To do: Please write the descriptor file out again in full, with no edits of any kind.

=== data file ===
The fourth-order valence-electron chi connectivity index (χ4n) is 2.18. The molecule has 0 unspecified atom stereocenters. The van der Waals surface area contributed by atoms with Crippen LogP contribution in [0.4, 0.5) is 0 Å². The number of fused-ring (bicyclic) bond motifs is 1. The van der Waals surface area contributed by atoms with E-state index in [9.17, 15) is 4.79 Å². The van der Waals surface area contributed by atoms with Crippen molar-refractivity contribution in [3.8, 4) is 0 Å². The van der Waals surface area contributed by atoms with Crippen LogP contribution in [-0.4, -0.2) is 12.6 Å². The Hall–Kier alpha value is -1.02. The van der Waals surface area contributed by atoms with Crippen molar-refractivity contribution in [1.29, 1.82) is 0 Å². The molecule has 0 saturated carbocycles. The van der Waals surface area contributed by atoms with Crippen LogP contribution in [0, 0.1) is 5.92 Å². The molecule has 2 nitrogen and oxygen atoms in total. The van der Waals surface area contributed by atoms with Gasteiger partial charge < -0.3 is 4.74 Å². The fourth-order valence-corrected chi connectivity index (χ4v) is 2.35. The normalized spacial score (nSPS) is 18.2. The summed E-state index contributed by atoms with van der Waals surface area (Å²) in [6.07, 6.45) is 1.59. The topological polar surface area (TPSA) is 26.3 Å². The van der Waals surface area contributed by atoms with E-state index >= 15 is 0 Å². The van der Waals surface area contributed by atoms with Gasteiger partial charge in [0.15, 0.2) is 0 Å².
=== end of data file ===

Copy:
The fourth-order valence-electron chi connectivity index (χ4n) is 2.18. The molecule has 0 unspecified atom stereocenters. The van der Waals surface area contributed by atoms with Crippen LogP contribution in [0.4, 0.5) is 0 Å². The number of fused-ring (bicyclic) bond motifs is 1. The van der Waals surface area contributed by atoms with E-state index in [9.17, 15) is 4.79 Å². The van der Waals surface area contributed by atoms with Crippen molar-refractivity contribution in [3.8, 4) is 0 Å². The van der Waals surface area contributed by atoms with Crippen LogP contribution in [-0.4, -0.2) is 12.6 Å². The Hall–Kier alpha value is -1.02. The van der Waals surface area contributed by atoms with Crippen molar-refractivity contribution in [1.29, 1.82) is 0 Å². The molecule has 0 saturated carbocycles. The van der Waals surface area contributed by atoms with Crippen LogP contribution in [0, 0.1) is 5.92 Å². The molecule has 2 nitrogen and oxygen atoms in total. The van der Waals surface area contributed by atoms with Gasteiger partial charge < -0.3 is 4.74 Å². The fourth-order valence-corrected chi connectivity index (χ4v) is 2.35. The normalized spacial score (nSPS) is 18.2. The summed E-state index contributed by atoms with van der Waals surface area (Å²) in [6.07, 6.45) is 1.59. The topological polar surface area (TPSA) is 26.3 Å². The van der Waals surface area contributed by atoms with E-state index >= 15 is 0 Å². The van der Waals surface area contributed by atoms with Gasteiger partial charge in [0.15, 0.2) is 0 Å².